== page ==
Asthma pathophysiology

Asthma is considered a common chronic disorder of the airways that is complex and heterogeneous. Common characteristics include variable airflow obstruction, airway hyperresponsiveness, and underlying inflammation.1,2

Persistent changes in airway structure occur in some patients with asthma. These include subbasement fibrosis, mucus hypersecretion, injury to epithelial cells, smooth muscle hypertrophy, and angiogenesis. Compare the differences between a normal airway and one with asthma in the diagram below.1

Normal Airway

During Asthma Symptoms

Reprinted from Holgate ST, Sly PD. Asthma pathogenesis. In: Adkinson Jr NF, Bochner BS, Burks AW, et al, eds. Middleton's Allergy Principles and Practice. 8th ed. Philadelphia, PA: Elsevier Saunders; 2014:812-842.

Cellular inflammation

Cells such as epithelial, fibroblasts, and smooth muscle cells reside in the airways and are recognized as modulators of inflammation and remodeling. This inflammation has been categorized into eosinophilic, neutrophilic, and/or paucigranulocytic. The concomitant presence of both eosinophils and neutrophils (mixed cellularity) has been reported to be associated with the most severe disease.3

Obstruction and airway hyperresponsiveness

Structural alterations, such as a thickened epithelium, affect airway mechanics while also contributing to inflammatory processes. In addition, studies have linked an increased amount of airway smooth muscle to asthma severity, airflow obstruction, and bronchial hyperresponsiveness.3

Airway Remodeling and Inflammation

As asthma becomes more severe, the pathology associated with remodeling and inflammation becomes increasingly important4

Remodeling is defined as structural changes in the airway walls that stem from inflammatory changes.5

In severe asthma, exaggerated airway remodeling may be seen. This remodeling includes subepithelial thickening of the bronchial reticular layer and in the small airways.3

In time, remodeling can compromise the efficacy of bronchodilators and oral corticosteroids and cause more severe exacerbations.3

Altogether, airway obstruction may result from a combination of5:

  • Bronchoconstriction as a consequence of active constriction of airway smooth muscle
  • Airway wall thickening associated with inflammation and remodeling
  • Luminal obstruction caused by hypersecretion of mucus that may be thickened due to dehydration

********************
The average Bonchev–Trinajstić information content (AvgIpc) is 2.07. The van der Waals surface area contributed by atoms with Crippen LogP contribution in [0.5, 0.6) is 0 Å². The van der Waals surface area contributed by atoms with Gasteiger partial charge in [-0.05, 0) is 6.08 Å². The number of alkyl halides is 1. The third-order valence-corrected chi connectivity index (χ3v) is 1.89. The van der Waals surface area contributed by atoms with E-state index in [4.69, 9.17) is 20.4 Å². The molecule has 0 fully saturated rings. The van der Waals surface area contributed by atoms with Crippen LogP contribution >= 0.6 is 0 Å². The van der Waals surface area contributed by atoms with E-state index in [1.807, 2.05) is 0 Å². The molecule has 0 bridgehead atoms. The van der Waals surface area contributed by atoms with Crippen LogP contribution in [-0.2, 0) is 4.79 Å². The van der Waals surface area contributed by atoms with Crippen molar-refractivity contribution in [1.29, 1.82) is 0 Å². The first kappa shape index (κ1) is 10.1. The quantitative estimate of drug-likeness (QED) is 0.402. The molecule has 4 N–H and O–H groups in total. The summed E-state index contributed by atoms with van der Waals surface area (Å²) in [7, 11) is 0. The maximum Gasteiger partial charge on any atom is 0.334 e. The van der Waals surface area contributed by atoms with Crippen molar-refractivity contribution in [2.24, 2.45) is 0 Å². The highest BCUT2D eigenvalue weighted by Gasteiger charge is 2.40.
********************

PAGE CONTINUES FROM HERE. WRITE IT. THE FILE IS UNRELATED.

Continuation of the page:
Research has suggested that in the clinical setting, low post-bronchodilator FEV1/FVC ratio and airway wall thickening on computed tomography (CT) may serve as remodeling markers6

References: 1. National Institutes of Health. Section 2, Definition, pathophysiology and pathogenesis of asthma, and natural history of asthma. In: Expert Panel Report 3: Guidelines for the Diagnosis and Management of Asthma. Bethesda, MD: National Heart, Lung, and Blood Institute (US); 2007. www.ncbi.nlm.nih.gov/books/NBK7223/. Accessed June 22, 2017. 2. Global Initiative for Asthma. Global strategy for asthma management and prevention, 2017. www.ginasthma.org. Accessed July 26, 2017. 3. Chung KF, Wenzel SE, Brozek JL, et al. International ERS/ATS guidelines on definition, evaluation and treatment of severe asthma. Eur Respir J. 2014;43(2):343-373. 4. Holgate ST, Sly PD. Asthma pathogenesis. In: Adkinson Jr NF, Bochner BS, Burks AW, et al, eds. Middleton's Allergy Principles and Practice. 8th ed. Philadelphia, PA: Elsevier Saunders; 2014:812-842. 5. Kumar RK, Jeffery PK. Pathology of asthma. In: Adkinson Jr NF, Bochner BS, Burks AW, et al, eds. Middleton’s Allergy Principles and Practice. 8th ed. Philadelphia, PA: Elsevier Saunders; 2014:986-999. 6. Chae EJ, Kim T-B, Cho YS, et al. Airway measurement for airway remodeling defined by post-bronchodilator FEV1/FVC in asthma: investigation using inspiration-expiration computed tomography. Allergy Asthma Immunol Res. 2011;3(2):111-117.

 

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